Renowned Skeptic Michael Shermer: Deist or Just Disingenuous?

Has the once-luminary champion of skepticism, and self-proclaimed atheist, recast his lot with religion and thereby reclaimed his erstwhile lost Ichthys?

As an independent scholar, skeptic and atheist, I have followed Dr. Michael Shermer for some years, read all but one of his books, and attended a number of his public lectures, such as TED (Technology, Entertainment, Design.) Shermer is a dynamic, engaging speaker, talented author, and is prolific in his knowledge of science; however, at times, he can be frustratingly ambiguous, even cleverly evasive. While a vigorous defender of Darwin and evolution—the book, “Why Darwin matters: the case against intelligent design” is one of the best arguments against I.D. and a fervent exponent for evolution—Shermer seems to be uncertain as to whether he is an atheist, an agnostic, a deist, or a pantheist. Often, in many of his articles and refutations, such as, “Why I Am An Atheist,” [1] he proclaims loudly to be an atheist, yet he bewilderingly has begun a malleable pandering to moderates of religion and awkwardly tries to marry science into the nuptials of religion.

In a recent CNN article, “Religion, evolution can live side by side,” [2] Shermer attempts to reconcile religion and science and place them on equal ground with equal importance. After ostensibly being pilloried, most presumably from fellow atheists, skeptics and also contemporaries, namely, Richard Dawkins, and in particular Jerry Coyne, for taking such an acquiescing tone, he penned a rejoinder follow up in The Huffington Post, “Theism v. Atheism: I'm A Realist, Not An ‘Accommodationist’” [3], attempting to defend and then later, clarify his position. Unfortunately, the reply in The Huffington Post—a mercurial juxtaposition of a mea culpa and a thick varnish of defense, did little to alleviate the seemingly “accommodationist” paradigm of capitulation.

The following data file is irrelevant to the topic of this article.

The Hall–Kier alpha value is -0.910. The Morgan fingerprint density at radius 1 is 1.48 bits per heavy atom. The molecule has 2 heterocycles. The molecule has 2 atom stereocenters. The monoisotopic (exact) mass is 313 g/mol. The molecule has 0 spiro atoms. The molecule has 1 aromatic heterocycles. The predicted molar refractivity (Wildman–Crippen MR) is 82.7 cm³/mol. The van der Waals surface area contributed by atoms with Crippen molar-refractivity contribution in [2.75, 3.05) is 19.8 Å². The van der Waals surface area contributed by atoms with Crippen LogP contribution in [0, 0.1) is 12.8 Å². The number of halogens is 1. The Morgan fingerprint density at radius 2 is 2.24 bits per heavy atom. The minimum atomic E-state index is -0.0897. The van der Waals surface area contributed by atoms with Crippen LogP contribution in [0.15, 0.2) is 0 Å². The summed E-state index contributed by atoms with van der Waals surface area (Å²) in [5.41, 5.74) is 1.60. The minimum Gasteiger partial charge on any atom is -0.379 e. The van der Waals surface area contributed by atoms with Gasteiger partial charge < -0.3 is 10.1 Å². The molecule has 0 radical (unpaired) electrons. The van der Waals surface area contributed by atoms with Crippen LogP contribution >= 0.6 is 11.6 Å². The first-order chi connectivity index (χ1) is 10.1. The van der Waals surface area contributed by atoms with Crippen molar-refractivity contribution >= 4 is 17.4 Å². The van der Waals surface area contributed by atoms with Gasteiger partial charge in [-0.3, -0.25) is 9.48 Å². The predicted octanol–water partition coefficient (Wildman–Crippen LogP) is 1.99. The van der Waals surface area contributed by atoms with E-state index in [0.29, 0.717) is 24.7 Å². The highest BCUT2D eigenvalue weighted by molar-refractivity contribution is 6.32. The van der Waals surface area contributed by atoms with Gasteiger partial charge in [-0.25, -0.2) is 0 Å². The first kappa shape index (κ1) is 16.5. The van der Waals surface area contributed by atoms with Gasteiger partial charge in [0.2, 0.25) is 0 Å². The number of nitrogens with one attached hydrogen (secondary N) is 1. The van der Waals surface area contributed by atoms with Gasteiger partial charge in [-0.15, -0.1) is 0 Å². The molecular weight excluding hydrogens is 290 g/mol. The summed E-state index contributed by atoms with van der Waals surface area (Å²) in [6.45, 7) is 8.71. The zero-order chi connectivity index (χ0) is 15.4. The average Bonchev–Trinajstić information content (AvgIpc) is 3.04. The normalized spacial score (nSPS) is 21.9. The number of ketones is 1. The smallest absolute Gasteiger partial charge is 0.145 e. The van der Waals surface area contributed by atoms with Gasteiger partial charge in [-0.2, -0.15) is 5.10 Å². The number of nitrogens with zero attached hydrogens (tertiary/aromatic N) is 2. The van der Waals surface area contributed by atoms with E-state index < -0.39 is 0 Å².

Additionally, Shermer further muddies the morass he has made for himself among other evolutionary scientists, academia in general, and the freethinking, non-theistic community, proclaiming,

"Likewise, it should not matter how God created life, whether it was through a miraculous spoken word or through the natural forces of the universe that He created. The grandeur of God's works commands awe regardless of what processes He used."

Usually, a robust defender of reason and science—and vociferous critic of untested truth-claims—Shermer has drawn the ire of colleagues and admirers alike with his quixotic missive of mollification to moderates of religion. Call me conspiratorial, but it rightly looks as if the good doctor of skepticism wishes to have his cake and eat it too, whereby holding faith in one hand, facts and science in the other, while in a stentorian voice, singing a kindred “Kumbaya!”

Michael Shermer continues to be a leading voice for reason and science, but his latest act of cognitive dissonance, and mental gymnastics of apologia for tepid religionists—an imprudent prostration that kowtows to religion, perhaps suggests his Christian Pepperdine University instruction is clouding his otherwise erudite and exceptional scholarship in the fields of science, reason and skepticism. In all, Shermer’s skepticism—normally his greatest strength—may, in fact, be the very Achilles’ heal that has conspicuously lead him into a transparent, circumscribing pattern of setting up straw men, only to knock them down and set them back up again.

However, this time, in the aforementioned CNN article, Shermer may have finally set off a red herring thereby tipping his appeasement hat too far. In doing so, Shermer glibly, and unfortunately, leaves room for God and I.D. to elbow in along side Darwin's evolution, and silently declaring, at minimum, his pantheism, perhaps even his deism or outright theism.

Dr. Shermer, as a contrarian writer and fellow skeptic, I therefore wonder if this fawning for the faithful has not vaunted you further into the light of reason, but instead, left you looking rather sallow in the hallowed halls of science.





— About the Author —

Frank J. Ranelli is an independent scholar, skeptic and critic, author and essayist. His erudite and iconoclastic style of provocative writing has been extensively published in a variety of news outlets and across the Internet.

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Comment by Howard S. Dunn on December 3, 2009 at 10:03am
I see the motives. Faith is a stubborn mule and childlike in that respect. Perhaps he feels that, since you can't reason with it you have to lie to it.

However, it is a setback. It may even been an unecessary one. I think we overestimate the strength of the mainstream's faith. We cannot overestimate the political strength of the whack job religious right. But the apathy of the majority (hate to sound like Nixon) may be more easily swayed simply by taking tactics that don't attack them as idiots but address this as a new paradigm whose time has come.



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